The longleaf pine forest once covered over 90 million acres of the southern US. Today it remains in only about 4.3 million acres. The longleaf pine ecosystem evolved on poor sandy soils with a history of frequent fires. It is home to a vast array of plants and animals, many of which are found only within this harsh world. The carnivorous pitcher plants and Venus flytraps have developed unique feeding strategies that supplement the poor nutrition of the soil. Other plants, such as wiregrass, require fire in order to reproduce. Animal life is diverse and includes some well-known species of conservation concern such as the red-cockaded woodpecker (Leuconotopicus borealis), northern pinesnake (Pituophis melanoleucus), and Carolina gopher frog (Lithobates capito). All of these species have adapted strategies for dealing with and even benefitting from frequent fire.
During this field trip opportunity that has been custom-designed to educate and entertain, you’ll be introduced to the world of the longleaf pine at the 4000+ acre property of the Walthour-Moss Foundation in the Sandhills of North Carolina (www.walthour-moss.org). The Foundation was established in honor of William O. Moss and his wife, Virginia Walthour-Moss, with a mission to preserve and manage this vast forest ecosystem for future generations.
Since horses and bagpipes are both part of the rich history and culture of the Sandhills of North Carolina, your experience will begin with a mule-drawn wagon ride along a white sandy road to the tour site accompanied by the sounds of a bagpiper playing at a distance. Once you’ve arrived at your destination, you’ll rotate between stations to learn about longleaf-adapted wildlife, native plants, and longleaf management and the use of fire. You’ll even take a step back in time at a live tar and turpentine kiln demonstration, learn the significance of a “catface” tree among other historic lessons. After the field tour, participants will enjoy the sounds of the bagpipes and a leisurely wagon ride back out of the forest.
Hemlock Bluffs Nature Preserve Experience
Be sure to bring your camera to capture the sights and fall colors when you visit Hemlock Bluffs Nature Preserve, a unique site of approximately 140 acres situated along Swift Creek in the southern edge of Cary, North Carolina! Hemlock Bluffs is an example of an acidic cliff community in the Piedmont of North Carolina. The mission of the site is natural resource management to benefit native plant and animal communities and providing environmental education programs.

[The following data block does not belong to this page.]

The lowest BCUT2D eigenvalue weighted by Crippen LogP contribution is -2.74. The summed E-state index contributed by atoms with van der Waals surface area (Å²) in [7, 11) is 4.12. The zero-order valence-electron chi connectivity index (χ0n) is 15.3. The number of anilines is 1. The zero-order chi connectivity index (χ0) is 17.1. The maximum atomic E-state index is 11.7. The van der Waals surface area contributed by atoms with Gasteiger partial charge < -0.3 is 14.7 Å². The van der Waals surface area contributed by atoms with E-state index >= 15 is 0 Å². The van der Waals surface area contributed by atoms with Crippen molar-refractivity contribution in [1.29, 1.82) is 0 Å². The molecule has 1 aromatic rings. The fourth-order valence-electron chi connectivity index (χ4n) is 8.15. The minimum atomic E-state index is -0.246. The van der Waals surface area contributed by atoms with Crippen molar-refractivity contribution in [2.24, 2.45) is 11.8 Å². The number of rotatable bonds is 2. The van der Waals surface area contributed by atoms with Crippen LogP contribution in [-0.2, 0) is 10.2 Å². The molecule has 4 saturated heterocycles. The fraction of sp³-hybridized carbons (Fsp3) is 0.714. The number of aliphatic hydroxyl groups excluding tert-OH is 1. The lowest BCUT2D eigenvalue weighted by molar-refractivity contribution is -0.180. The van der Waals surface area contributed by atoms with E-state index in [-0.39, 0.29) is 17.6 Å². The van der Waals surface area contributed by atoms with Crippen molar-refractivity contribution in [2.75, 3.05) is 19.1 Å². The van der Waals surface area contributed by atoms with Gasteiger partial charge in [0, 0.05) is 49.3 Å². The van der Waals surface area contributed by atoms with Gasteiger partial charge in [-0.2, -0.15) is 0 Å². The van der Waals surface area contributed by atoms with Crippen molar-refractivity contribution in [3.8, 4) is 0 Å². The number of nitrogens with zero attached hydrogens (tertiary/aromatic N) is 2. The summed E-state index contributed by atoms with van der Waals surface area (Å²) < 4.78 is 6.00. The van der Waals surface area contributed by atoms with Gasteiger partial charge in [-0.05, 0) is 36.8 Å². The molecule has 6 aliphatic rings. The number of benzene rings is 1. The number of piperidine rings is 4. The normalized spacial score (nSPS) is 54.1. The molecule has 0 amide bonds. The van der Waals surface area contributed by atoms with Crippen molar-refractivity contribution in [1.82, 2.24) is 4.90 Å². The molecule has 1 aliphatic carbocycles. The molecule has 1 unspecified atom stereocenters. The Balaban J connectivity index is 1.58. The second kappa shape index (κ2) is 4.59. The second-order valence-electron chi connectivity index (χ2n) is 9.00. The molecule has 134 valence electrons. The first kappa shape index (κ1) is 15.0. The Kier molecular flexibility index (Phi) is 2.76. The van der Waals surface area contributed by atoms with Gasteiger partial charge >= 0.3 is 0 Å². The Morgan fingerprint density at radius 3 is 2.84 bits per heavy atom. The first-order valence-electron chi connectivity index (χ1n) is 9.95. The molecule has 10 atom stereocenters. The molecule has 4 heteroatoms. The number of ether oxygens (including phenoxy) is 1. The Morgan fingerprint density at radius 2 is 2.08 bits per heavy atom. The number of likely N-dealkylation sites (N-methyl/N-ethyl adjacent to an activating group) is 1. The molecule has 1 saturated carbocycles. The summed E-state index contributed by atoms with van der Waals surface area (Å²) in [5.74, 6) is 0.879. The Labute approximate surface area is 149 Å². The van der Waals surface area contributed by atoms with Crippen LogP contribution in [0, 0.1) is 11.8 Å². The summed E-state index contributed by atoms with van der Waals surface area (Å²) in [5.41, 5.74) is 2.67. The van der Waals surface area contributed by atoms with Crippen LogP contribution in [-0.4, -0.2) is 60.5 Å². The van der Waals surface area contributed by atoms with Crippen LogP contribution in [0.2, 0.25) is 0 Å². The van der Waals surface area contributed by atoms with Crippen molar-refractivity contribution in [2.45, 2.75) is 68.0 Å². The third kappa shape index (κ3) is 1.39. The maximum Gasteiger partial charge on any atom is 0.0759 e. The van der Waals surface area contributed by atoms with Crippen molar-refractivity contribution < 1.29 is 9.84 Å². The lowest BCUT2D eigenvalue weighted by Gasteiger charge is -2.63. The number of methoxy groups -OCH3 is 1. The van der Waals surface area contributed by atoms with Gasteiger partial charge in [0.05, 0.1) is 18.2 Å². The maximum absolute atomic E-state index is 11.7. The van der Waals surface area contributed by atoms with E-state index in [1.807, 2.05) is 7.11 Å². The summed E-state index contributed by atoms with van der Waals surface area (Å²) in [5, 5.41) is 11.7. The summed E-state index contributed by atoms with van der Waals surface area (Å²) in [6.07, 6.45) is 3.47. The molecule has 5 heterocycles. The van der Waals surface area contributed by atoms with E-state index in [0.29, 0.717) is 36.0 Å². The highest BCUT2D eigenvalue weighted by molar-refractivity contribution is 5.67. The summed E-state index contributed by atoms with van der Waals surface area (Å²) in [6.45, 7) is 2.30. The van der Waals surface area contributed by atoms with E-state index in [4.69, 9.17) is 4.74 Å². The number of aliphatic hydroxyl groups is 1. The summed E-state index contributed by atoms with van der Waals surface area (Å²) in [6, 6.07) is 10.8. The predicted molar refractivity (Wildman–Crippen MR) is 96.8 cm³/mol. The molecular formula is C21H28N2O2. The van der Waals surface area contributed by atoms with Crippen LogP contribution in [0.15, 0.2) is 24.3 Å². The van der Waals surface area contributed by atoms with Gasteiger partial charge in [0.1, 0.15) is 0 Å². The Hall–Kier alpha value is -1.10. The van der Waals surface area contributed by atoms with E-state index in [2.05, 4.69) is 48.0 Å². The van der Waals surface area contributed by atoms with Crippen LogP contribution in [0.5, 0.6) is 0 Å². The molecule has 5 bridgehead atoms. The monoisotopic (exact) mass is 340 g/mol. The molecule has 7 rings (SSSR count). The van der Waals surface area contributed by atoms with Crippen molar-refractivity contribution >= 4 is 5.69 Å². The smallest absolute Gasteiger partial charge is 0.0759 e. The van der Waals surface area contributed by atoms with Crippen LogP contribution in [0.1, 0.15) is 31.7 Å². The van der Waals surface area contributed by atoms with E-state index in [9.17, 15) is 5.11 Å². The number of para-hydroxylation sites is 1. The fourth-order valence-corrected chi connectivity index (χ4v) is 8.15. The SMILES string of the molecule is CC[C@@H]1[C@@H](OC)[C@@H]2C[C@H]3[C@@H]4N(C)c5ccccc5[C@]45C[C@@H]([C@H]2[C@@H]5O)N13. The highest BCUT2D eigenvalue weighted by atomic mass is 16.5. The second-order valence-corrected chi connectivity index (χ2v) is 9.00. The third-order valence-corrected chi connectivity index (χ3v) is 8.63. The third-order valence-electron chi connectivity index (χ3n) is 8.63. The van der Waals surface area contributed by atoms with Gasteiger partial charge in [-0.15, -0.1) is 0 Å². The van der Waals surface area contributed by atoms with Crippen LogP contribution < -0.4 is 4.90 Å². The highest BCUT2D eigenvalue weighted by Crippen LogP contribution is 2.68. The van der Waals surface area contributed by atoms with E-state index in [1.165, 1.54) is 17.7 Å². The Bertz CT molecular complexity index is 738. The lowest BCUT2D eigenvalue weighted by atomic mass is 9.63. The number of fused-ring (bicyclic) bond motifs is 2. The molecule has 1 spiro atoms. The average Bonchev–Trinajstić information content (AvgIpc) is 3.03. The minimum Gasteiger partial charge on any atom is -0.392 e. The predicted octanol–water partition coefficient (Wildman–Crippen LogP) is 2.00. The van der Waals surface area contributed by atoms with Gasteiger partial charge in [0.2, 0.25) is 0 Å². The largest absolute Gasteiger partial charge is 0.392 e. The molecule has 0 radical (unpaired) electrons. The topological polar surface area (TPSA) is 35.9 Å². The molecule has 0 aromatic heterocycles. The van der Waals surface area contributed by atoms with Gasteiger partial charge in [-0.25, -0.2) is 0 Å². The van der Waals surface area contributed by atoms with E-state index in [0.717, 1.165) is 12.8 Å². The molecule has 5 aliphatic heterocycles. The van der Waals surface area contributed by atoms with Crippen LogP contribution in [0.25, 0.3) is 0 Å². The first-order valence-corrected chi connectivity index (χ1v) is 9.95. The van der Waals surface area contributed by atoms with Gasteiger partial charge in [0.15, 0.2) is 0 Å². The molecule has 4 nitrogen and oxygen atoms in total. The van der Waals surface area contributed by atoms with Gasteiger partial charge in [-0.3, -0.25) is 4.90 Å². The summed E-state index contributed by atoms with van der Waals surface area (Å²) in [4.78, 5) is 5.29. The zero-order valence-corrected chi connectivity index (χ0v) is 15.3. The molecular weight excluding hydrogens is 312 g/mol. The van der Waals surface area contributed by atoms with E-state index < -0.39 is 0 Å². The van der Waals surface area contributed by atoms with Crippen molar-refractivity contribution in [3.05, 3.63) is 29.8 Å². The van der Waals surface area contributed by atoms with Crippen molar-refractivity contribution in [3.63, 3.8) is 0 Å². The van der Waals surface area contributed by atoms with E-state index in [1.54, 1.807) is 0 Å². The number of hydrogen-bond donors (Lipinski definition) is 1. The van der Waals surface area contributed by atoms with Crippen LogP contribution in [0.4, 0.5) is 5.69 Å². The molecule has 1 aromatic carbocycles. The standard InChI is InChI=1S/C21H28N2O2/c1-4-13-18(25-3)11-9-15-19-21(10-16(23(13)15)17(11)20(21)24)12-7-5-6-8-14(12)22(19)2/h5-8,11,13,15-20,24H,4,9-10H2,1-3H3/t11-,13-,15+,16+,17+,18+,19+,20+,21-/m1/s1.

A system of north-facing bluffs along the creek supports a rare stand of over 200 eastern hemlocks (Tsuga canadensis) that are believed to be relics from an era about 10,000 years ago. The hemlocks thrive at an elevation of less than 400 feet, almost 200 miles from their typical range, and other plants more typical of the NC mountains are also present.
During this field trip, you’ll learn about the existing management, monitoring and research activities ongoing at the nature preserve while touring the uplands, the bluffs and the floodplain of Swift Creek.
Your tour guide will also explain how a partnership with the NC Forest Service and NC State Parks allows for a prescribed fire management plan to be implemented at Hemlock Bluffs within the surrounding community of 145,000 people. You’ll also hear about other current and past research projects such as eastern hemlock and red-backed salamander (Plethodon cinereus) genetics, point counts for songbirds, small mammal monitoring, and radio-telemetry studies on spotted turtles (Clemmys guttata).
Walk Among the Lemurs Experience
Don’t miss the experience of lifetime at the Duke Lemur Center, home to the world’s largest and most diverse collection of lemurs outside of Madagascar!
Nearly 250 individuals across 18 species are studied by scientists, conservation biologists and educators in North Carolina and in Madagascar to understand and to protect these extraordinary animals. The scientific endeavors at the DLC have spanned a vast array of disciplines, from behavior and genomics to brain sciences and paleontology over the past 50 years. Unless you’re planning a personal visit to Madagascar, this trip provides you with best opportunity to learn about and observe the interesting behaviors of lemurs. The DLC has packaged a unique mix of activities for you to create an experience that is not available to the general public.
Your tour of the Center includes discussions about the research the Center is conducting both on-site and in Madagascar. The highlight of the tour is a walk inside the lemur natural habitat enclosures where you will observe staff feeding several species of lemurs, while likely seeing other lemurs running about and swinging from tree limbs. Be sure to bring your camera because these cute and curious animals usually come within a few feet as they likewise investigate you!